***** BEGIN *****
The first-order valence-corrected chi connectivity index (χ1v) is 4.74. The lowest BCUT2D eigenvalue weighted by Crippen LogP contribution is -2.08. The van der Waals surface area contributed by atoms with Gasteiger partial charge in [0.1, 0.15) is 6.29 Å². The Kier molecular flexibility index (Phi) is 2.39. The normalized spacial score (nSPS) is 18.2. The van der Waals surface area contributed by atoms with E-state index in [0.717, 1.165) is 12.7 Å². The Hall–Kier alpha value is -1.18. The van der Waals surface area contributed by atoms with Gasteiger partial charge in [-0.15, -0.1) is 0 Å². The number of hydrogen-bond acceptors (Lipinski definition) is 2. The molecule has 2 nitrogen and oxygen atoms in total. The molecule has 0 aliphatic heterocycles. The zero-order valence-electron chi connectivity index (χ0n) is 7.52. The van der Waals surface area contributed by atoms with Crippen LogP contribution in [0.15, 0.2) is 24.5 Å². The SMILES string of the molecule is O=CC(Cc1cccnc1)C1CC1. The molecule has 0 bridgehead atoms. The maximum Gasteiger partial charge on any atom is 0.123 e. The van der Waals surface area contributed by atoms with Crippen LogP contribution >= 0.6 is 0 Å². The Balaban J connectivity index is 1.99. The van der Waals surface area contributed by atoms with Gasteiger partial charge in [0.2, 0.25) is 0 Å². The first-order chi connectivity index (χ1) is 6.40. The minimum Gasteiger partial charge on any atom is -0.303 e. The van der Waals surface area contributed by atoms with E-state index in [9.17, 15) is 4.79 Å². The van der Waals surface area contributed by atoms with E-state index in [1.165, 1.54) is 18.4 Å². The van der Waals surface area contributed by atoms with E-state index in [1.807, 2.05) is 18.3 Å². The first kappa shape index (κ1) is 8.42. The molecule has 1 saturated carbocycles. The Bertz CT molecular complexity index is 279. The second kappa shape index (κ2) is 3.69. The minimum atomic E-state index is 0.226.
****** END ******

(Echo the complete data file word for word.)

The first-order valence-corrected chi connectivity index (χ1v) is 4.74. The lowest BCUT2D eigenvalue weighted by Crippen LogP contribution is -2.08. The van der Waals surface area contributed by atoms with Gasteiger partial charge in [0.1, 0.15) is 6.29 Å². The Kier molecular flexibility index (Phi) is 2.39. The normalized spacial score (nSPS) is 18.2. The van der Waals surface area contributed by atoms with E-state index in [0.717, 1.165) is 12.7 Å². The Hall–Kier alpha value is -1.18. The van der Waals surface area contributed by atoms with Gasteiger partial charge in [-0.15, -0.1) is 0 Å². The number of hydrogen-bond acceptors (Lipinski definition) is 2. The molecule has 2 nitrogen and oxygen atoms in total. The molecule has 0 aliphatic heterocycles. The zero-order valence-electron chi connectivity index (χ0n) is 7.52. The van der Waals surface area contributed by atoms with Crippen LogP contribution in [0.15, 0.2) is 24.5 Å². The SMILES string of the molecule is O=CC(Cc1cccnc1)C1CC1. The molecule has 0 bridgehead atoms. The maximum Gasteiger partial charge on any atom is 0.123 e. The van der Waals surface area contributed by atoms with Crippen LogP contribution >= 0.6 is 0 Å². The Balaban J connectivity index is 1.99. The van der Waals surface area contributed by atoms with Gasteiger partial charge in [0.2, 0.25) is 0 Å². The first-order chi connectivity index (χ1) is 6.40. The minimum Gasteiger partial charge on any atom is -0.303 e. The van der Waals surface area contributed by atoms with E-state index in [9.17, 15) is 4.79 Å². The van der Waals surface area contributed by atoms with E-state index in [1.165, 1.54) is 18.4 Å². The van der Waals surface area contributed by atoms with E-state index in [1.807, 2.05) is 18.3 Å². The first kappa shape index (κ1) is 8.42. The molecule has 1 saturated carbocycles. The Bertz CT molecular complexity index is 279. The second kappa shape index (κ2) is 3.69. The minimum atomic E-state index is 0.226.